If the idea of the Bank of Amazon seems far-fetched, both The Wall Street Journal and CNBC are reporting that early discussions are taking place between Amazon and several financial institutions, including JPMorgan, about a checking-type account and other financial services for the e-commerce giant’s customers.

Amazon is all about payments

Think about it for a minute. It makes perfect sense. Amazon is all about payments for products and services – a traditional bank function.

But in this fintech era, the traditional business boundaries are getting blurrier every day.

After all, what business segment hasn’t Amazon tried to grab in the past five years. Books, music and video? Check. Software and video games? Ditto. Electronics and high technology? Covered.

Household products, clothing, health, beauty, baby, toys, sports and the outdoors? Yep and dominant in some categories.

How about drugs and medical, groceries, smart home devices, Prime Membership enhancements? In progress and coming soon!

For many businesses, in many sectors, when it comes to selling online, Amazon is often your biggest competitor.

Banking and other financial services? It’s not as big a stretch as it might appear.

Amazon already offers financial services

Amazon already has some of the building blocks of a financial services business. More than 75 million Prime Members pay $99 per year for membership privileges, making up an estimated 4-5% of Amazon’s annual revenue.

It has its own branded credit card that offers up to 5% cashback for future purchases.

And Amazon’s gift card business acts like a form of deposits. At the end of 2016, its liability for unredeemed gift cards stood at $2.4 billion. That’s a lot of capital to work with until consumers spend their gift card dollars.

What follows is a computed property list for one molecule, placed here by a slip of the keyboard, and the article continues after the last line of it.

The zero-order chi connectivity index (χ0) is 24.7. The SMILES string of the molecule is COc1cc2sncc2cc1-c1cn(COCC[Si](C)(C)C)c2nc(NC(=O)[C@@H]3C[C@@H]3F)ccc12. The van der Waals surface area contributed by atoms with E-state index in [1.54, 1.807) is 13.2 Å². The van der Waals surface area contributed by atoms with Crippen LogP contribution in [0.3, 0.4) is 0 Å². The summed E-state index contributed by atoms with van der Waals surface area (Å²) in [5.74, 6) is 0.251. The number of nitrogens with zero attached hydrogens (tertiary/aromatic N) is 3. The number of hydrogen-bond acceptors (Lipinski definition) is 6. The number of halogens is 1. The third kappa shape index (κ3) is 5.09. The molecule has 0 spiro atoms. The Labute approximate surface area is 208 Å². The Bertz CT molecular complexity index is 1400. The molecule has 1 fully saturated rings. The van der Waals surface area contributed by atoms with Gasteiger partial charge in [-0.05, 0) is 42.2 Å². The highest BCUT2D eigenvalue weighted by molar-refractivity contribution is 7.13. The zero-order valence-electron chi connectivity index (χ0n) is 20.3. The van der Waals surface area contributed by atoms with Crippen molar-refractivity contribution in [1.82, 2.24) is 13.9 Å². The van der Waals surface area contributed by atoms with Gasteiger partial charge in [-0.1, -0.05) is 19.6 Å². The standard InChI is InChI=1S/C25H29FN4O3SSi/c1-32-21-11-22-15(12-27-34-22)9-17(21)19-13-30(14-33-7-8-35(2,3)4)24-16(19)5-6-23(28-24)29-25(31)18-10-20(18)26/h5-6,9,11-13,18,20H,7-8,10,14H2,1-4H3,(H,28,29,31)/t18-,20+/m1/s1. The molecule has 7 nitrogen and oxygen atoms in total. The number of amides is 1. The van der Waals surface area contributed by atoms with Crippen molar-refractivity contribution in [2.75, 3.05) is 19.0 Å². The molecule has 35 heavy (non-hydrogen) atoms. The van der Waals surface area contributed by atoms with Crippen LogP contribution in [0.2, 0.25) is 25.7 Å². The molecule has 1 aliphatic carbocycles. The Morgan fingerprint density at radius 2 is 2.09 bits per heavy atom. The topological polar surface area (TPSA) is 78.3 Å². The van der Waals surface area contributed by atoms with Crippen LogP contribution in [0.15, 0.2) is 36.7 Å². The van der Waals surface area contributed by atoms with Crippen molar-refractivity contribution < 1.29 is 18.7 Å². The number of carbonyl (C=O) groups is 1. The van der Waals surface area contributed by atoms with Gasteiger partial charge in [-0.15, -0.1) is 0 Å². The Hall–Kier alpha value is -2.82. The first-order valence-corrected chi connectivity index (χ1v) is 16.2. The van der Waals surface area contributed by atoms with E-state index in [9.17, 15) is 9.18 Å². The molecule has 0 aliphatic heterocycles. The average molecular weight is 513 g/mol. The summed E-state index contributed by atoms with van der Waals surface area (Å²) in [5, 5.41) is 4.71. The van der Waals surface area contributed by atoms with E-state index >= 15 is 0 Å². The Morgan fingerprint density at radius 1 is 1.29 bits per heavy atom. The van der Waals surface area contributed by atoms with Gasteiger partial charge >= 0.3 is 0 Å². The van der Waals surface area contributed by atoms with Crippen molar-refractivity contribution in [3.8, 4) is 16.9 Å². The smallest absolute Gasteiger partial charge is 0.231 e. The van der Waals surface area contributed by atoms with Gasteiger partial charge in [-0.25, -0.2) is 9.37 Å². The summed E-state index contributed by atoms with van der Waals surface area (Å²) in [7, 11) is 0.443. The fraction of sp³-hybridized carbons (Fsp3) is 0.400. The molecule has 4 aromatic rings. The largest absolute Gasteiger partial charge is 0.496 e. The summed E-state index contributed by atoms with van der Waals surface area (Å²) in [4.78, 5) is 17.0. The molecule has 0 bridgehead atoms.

Why the Bank of Amazon makes business sense?

The Wall Street Journal reports Amazon is exploring a “checking-account-like” product aimed at younger customers and those without banking accounts.

Such a move makes smart business sense.

A well-developed partnership with a mainstream bank could introduce Amazon services to a large bank’s customers. New co-branded credit, debit or other payment cards could be a new source of fee revenue.

Consumers like the Amazon Bank idea

According to a LendEDU survey, as many as 45% of respondents were open to using Amazon as their primary banking account, while 49.6% would use a savings account created by the company. 17% said they would trust Amazon more than a bank and 38.3% had “the same level of trust” in Amazon as with a financial institution.

More than 58% of Prime Members surveyed would be open to using an Amazon coin or cryptocurrency. A majority (50.3%) were open to using Amazon for a personal loan and 30% would be interested in a mortgage.

With these kind of research numbers and an estimated 75 million Amazon Prime members, even a simple financial services partnership would generate increased fees and revenue and further lock in consumers for future purchases and payments.

And with rumors of a cryptocurrency in the works, and Amazon coin would nicely cover future potential as well.

The Bank of Amazon? Don’t leave home without it.